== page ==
Politics of Lithia water

Paul Kangas says he's running for President of the United States in 2008, and part of his platform involves Lithia water. He says if the American people drank a daily dose of Ashland's own mineral water, the crime rate would go down.

"What is the connection between crime and minerals?," he asks in an essay on Lithia water on his Web site. "Counties that have lithium-rich waters have the lowest crime rates in America. People who live in these areas tend to become more educated, more affluent, more calm, families stay together longer and the people live longer."

Lithium is one of the major elements in Ashland's Lithia water. Recognized as a medication to treat bi-polar disorder, Kangas thinks it can be used to make America a more peaceful nation.

"A majority of people in this country have a diet that lacks lithium," he said in an interview on Friday. "It's why the crime rate is so high."

Some, such as the American College of Nutrition in Clearwater, Florida, agree with him.

"Low lithium intakes from water supplies were associated with increased rates of suicides, homicides and the arrest rates for drug use and other crimes," according to the Journal of the American College of Nutrition.

Kangas, who is hoping to capture the Green Party nomination for president, said health care is the nation's most pressing political problem and neither republicans or democrats can be trusted to deal with the issue effectively. He ran for a city supervisor seat in San Francisco in 1976. In 1983 and 1986, respectively, he ran for United States Senate and the House of Representatives as the Peace and Freedom candidate.

"All they will do is give more money to doctors, who will just give us more drugs," he said.

He said the American people should instead focus on preventative medicines, such as supplementing diets with minerals that have become scarce because of overly-intensive farming practices.

"People don't believe in taking vitamins and minerals," he said, noting that he takes 15 milligrams of lithium on a daily basis. "If you are missing one of the 60 minerals the brain requires, you can't operate."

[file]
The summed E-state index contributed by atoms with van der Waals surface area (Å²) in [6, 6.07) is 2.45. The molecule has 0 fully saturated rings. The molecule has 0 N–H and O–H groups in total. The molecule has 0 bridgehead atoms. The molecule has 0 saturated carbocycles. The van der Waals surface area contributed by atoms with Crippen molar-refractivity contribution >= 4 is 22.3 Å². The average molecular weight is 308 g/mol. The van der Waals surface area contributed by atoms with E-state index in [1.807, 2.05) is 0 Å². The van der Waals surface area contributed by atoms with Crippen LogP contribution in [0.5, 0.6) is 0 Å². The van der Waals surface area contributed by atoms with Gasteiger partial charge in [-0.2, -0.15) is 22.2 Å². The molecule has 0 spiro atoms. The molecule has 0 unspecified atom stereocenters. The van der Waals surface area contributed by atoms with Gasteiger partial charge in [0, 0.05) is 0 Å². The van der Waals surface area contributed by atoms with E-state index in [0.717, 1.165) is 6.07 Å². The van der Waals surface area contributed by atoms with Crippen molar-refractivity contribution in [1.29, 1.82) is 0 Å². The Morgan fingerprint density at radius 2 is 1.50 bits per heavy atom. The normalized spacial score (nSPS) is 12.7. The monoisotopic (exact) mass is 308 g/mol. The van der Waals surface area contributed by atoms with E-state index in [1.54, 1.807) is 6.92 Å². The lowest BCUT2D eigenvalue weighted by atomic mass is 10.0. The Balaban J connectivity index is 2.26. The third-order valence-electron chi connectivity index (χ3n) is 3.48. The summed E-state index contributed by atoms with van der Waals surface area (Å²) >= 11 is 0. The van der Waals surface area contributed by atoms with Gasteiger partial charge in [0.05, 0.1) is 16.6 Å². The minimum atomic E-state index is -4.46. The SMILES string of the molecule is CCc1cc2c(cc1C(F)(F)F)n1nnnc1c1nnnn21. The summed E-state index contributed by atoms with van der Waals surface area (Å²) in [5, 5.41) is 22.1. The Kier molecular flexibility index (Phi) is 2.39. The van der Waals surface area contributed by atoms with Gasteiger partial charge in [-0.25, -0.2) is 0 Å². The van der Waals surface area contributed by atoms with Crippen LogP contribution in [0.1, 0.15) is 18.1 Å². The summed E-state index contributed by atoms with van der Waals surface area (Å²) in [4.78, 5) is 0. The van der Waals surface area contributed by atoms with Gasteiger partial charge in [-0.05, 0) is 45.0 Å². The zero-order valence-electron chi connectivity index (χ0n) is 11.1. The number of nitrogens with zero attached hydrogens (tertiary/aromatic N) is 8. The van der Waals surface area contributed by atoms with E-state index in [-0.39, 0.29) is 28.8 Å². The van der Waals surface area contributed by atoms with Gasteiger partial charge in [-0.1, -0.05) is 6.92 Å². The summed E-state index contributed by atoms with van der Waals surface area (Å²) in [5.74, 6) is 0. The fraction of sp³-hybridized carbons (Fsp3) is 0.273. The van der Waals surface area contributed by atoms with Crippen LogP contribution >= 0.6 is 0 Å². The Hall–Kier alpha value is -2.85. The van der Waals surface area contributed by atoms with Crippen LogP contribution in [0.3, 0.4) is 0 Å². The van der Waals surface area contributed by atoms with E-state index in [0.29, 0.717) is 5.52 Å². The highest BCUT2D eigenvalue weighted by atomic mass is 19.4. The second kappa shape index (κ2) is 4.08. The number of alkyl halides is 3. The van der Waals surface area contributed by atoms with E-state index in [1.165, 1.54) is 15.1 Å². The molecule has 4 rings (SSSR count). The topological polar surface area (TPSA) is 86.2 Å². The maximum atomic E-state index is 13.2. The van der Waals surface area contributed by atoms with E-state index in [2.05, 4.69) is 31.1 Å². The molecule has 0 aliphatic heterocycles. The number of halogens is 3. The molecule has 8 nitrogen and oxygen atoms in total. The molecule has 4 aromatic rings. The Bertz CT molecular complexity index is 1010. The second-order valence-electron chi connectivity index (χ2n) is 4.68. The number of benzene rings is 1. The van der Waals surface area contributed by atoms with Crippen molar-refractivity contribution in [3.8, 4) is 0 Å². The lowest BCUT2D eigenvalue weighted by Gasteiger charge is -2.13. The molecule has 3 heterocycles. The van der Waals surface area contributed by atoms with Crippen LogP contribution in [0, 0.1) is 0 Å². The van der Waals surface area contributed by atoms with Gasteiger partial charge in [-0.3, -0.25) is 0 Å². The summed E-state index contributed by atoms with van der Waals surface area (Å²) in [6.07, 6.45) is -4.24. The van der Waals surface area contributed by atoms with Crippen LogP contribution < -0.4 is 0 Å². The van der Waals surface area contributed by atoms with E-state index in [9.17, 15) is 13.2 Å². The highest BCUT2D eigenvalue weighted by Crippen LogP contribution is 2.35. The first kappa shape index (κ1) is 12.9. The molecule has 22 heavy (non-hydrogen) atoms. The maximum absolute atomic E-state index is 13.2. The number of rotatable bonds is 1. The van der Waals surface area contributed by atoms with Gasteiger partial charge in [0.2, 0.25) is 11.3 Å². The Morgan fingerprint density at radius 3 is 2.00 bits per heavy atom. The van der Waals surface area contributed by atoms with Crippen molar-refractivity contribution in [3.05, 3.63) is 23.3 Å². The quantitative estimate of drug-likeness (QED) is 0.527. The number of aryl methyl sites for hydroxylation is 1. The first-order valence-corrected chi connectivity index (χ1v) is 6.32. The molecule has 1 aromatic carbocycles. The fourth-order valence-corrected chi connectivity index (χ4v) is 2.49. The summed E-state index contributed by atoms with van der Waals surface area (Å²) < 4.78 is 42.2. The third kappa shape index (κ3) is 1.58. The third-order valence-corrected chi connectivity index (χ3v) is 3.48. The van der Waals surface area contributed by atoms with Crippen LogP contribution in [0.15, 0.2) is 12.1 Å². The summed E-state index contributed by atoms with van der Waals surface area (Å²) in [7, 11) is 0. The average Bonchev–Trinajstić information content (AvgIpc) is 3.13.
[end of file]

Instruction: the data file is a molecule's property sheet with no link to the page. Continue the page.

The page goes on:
Lithium is one of the minerals he says many people are missing.

"Doctors have tried to turn it into a drug," he said. "They give people 450 milligrams, which is way too much. Just a trace amount is all you need."

The Hermiston native became familiar with Lithia water when he would hitch-hike from the Bay area to his parents' home in Eastern Oregon in the 1960s and '70s.

"Ashland was a big part of my education," he said. "I never saw lithium in water before. It was an eye-opener. I wanted to start a bottling plant. I thought it was odd that it wasn't being sold."

Ashland officials said the water cannot be sold because of the high contents of other minerals in the Lithia water.

But Kangas, who works as a private investigator, said teenagers in trouble with the law could be given Lithia water. "There's a huge market right there," Kangas said.

He plans to come to Ashland in August and hopes to speak at a peace conference at Peace House on August 21, "if they allow me to speak." He also hopes to schedule a meeting with the Ashland City Council, School Board and with the chief of police.

Staff writer can be reached at 482-3456 ext. 226 or .

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